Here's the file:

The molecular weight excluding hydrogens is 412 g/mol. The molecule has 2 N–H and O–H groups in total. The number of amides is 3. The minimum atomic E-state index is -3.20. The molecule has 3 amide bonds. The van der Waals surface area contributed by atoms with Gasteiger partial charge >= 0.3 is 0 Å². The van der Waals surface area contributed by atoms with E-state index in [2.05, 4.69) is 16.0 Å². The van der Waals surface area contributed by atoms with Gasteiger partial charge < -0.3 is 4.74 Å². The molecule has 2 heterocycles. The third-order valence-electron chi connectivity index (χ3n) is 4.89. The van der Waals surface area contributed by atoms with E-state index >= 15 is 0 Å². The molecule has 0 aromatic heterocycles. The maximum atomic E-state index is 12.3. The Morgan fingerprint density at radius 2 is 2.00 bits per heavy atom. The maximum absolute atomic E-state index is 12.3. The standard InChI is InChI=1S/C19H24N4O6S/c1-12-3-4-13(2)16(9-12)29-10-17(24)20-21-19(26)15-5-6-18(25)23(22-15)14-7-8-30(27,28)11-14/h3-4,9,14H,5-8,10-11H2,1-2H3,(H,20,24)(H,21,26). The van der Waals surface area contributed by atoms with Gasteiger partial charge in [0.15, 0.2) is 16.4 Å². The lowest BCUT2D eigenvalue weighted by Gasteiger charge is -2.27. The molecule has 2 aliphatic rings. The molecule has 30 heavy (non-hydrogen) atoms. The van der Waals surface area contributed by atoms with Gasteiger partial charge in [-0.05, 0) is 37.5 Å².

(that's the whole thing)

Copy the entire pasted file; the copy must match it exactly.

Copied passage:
The molecular weight excluding hydrogens is 412 g/mol. The molecule has 2 N–H and O–H groups in total. The number of amides is 3. The minimum atomic E-state index is -3.20. The molecule has 3 amide bonds. The van der Waals surface area contributed by atoms with Gasteiger partial charge >= 0.3 is 0 Å². The van der Waals surface area contributed by atoms with E-state index in [2.05, 4.69) is 16.0 Å². The van der Waals surface area contributed by atoms with Gasteiger partial charge < -0.3 is 4.74 Å². The molecule has 2 heterocycles. The third-order valence-electron chi connectivity index (χ3n) is 4.89. The van der Waals surface area contributed by atoms with E-state index >= 15 is 0 Å². The molecule has 0 aromatic heterocycles. The maximum atomic E-state index is 12.3. The Morgan fingerprint density at radius 2 is 2.00 bits per heavy atom. The maximum absolute atomic E-state index is 12.3. The standard InChI is InChI=1S/C19H24N4O6S/c1-12-3-4-13(2)16(9-12)29-10-17(24)20-21-19(26)15-5-6-18(25)23(22-15)14-7-8-30(27,28)11-14/h3-4,9,14H,5-8,10-11H2,1-2H3,(H,20,24)(H,21,26). The van der Waals surface area contributed by atoms with Gasteiger partial charge in [0.15, 0.2) is 16.4 Å². The lowest BCUT2D eigenvalue weighted by Gasteiger charge is -2.27. The molecule has 2 aliphatic rings. The molecule has 30 heavy (non-hydrogen) atoms. The van der Waals surface area contributed by atoms with Gasteiger partial charge in [-0.05, 0) is 37.5 Å².